The current wave of the coronavirus pandemic in Delhi could have been fuelled by the UK variant as its prevalence in genomes sequenced nearly doubled from the second to the last week of March, Sujeet Singh, director of the National Centre for Disease Control, said on Friday. Speaking at a webinar, ‘Genome Sequencing of SARS-CoV-19’, Singh said the UK variant of coronavirus is also dominant in Punjab.
In Delhi, there are primarily two types of variants — B.1.617 and the UK strain — found in the genome sequenced samples, the NCDC director said. The B.1.617 variant of coronavirus is also known as the double mutant strain.
The UK variant was found in 28 percent of samples in the second week of March. In the last week of the month, 50 percent of samples had this variant, Singh said. “If we try to co-relate, the surge we are observing in Delhi, it directly co-relates to the type of variant which we are observing," he said.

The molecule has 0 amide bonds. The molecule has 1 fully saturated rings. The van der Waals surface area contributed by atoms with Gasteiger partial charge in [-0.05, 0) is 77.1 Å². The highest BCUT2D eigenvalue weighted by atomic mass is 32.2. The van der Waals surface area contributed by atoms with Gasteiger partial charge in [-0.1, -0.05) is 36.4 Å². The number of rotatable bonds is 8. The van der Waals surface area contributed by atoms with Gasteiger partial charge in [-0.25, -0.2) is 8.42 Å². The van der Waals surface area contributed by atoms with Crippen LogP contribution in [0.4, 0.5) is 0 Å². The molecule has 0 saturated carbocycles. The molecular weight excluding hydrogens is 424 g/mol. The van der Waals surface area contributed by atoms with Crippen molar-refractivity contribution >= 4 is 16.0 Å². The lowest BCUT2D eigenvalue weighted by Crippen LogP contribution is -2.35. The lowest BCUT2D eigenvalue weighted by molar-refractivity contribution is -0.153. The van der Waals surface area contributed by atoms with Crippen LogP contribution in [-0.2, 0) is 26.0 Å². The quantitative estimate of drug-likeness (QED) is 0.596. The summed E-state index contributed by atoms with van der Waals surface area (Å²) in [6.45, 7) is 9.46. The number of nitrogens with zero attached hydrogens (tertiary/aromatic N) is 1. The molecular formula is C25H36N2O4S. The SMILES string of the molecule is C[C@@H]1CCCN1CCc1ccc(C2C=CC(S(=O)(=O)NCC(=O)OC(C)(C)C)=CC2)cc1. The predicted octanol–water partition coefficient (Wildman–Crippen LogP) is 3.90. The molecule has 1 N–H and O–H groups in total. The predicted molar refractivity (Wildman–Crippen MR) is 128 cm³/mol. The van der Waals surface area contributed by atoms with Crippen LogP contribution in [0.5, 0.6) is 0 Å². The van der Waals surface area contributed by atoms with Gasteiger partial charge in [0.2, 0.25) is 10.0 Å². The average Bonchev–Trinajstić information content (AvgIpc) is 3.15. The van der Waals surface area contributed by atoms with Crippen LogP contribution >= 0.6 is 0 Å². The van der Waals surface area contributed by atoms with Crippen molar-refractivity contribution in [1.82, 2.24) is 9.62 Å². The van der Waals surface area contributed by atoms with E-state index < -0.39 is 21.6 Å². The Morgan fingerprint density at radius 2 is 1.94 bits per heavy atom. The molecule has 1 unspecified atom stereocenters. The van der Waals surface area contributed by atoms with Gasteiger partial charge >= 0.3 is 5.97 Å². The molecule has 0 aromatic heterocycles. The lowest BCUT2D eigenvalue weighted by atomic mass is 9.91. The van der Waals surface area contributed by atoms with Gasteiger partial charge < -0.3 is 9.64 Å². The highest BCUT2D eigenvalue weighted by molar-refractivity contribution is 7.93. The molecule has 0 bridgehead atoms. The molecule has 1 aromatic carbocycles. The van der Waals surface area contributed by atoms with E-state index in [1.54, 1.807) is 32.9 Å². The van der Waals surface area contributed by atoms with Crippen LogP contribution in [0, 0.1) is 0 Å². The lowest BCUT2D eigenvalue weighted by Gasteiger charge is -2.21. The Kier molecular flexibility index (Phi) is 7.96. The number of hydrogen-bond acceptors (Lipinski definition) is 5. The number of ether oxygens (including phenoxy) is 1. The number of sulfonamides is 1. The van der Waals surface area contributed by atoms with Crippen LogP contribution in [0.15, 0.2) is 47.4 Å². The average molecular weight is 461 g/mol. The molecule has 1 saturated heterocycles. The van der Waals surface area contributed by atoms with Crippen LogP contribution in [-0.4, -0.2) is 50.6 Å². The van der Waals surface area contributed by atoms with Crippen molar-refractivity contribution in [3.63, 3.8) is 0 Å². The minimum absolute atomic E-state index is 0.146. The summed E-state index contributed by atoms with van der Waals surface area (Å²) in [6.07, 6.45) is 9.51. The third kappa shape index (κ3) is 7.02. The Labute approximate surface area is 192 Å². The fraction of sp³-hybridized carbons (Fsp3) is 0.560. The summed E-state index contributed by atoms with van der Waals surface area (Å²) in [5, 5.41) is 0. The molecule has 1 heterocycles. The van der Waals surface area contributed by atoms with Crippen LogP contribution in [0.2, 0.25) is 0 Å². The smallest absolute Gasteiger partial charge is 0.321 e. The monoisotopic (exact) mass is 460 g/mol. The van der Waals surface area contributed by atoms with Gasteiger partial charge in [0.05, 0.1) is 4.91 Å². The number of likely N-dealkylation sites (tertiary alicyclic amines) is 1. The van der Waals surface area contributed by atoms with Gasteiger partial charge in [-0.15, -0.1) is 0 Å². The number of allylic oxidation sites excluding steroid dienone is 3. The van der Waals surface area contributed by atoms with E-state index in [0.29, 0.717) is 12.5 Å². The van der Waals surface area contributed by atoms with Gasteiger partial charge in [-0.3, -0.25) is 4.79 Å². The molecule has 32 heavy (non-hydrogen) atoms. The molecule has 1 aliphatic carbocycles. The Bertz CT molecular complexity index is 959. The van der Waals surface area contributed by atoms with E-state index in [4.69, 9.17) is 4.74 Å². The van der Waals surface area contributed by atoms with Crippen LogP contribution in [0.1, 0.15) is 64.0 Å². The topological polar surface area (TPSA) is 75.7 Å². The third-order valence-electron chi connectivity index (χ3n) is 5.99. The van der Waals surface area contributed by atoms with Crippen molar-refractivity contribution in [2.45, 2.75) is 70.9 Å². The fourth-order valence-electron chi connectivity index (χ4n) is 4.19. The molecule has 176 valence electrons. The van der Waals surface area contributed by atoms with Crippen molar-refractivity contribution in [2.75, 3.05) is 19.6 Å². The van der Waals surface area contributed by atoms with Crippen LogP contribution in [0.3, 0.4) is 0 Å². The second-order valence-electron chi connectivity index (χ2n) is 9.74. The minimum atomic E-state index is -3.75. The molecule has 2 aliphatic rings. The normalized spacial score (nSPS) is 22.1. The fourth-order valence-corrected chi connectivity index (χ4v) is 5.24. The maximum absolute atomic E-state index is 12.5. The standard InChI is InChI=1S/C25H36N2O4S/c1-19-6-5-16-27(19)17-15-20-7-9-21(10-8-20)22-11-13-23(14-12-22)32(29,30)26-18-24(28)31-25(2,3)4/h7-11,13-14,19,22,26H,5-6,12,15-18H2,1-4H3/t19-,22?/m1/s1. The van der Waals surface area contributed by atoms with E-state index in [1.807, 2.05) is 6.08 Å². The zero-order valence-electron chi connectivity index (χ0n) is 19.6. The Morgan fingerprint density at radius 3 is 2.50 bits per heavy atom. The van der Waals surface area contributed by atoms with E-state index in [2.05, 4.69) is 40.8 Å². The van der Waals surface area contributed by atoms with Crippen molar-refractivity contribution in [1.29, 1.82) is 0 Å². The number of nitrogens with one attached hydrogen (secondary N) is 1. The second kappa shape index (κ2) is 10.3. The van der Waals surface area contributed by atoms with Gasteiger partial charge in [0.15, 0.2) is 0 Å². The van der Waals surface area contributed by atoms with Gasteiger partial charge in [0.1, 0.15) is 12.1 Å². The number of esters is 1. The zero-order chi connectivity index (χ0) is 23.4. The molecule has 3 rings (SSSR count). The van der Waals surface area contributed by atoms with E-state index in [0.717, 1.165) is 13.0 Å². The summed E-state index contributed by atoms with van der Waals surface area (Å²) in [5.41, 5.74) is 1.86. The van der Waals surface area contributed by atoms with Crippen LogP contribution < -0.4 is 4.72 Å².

So far, Singh said, 15,133 samples have been sequenced by INSACOG, a consortium formed in December last year to increase viral genomic surveillance in order to understand the spread of the coronavirus in a rapid and robust manner. This was also after the UK, South African and Brazilian strains, which have a higher rate of transmission, emerged.
Singh said in Maharashtra, the B.1.617 variant was found in proportions of over 50 percent in many cities. The NCDC is one of the 10 laboratories involved in the genome sequencing of coronavirus.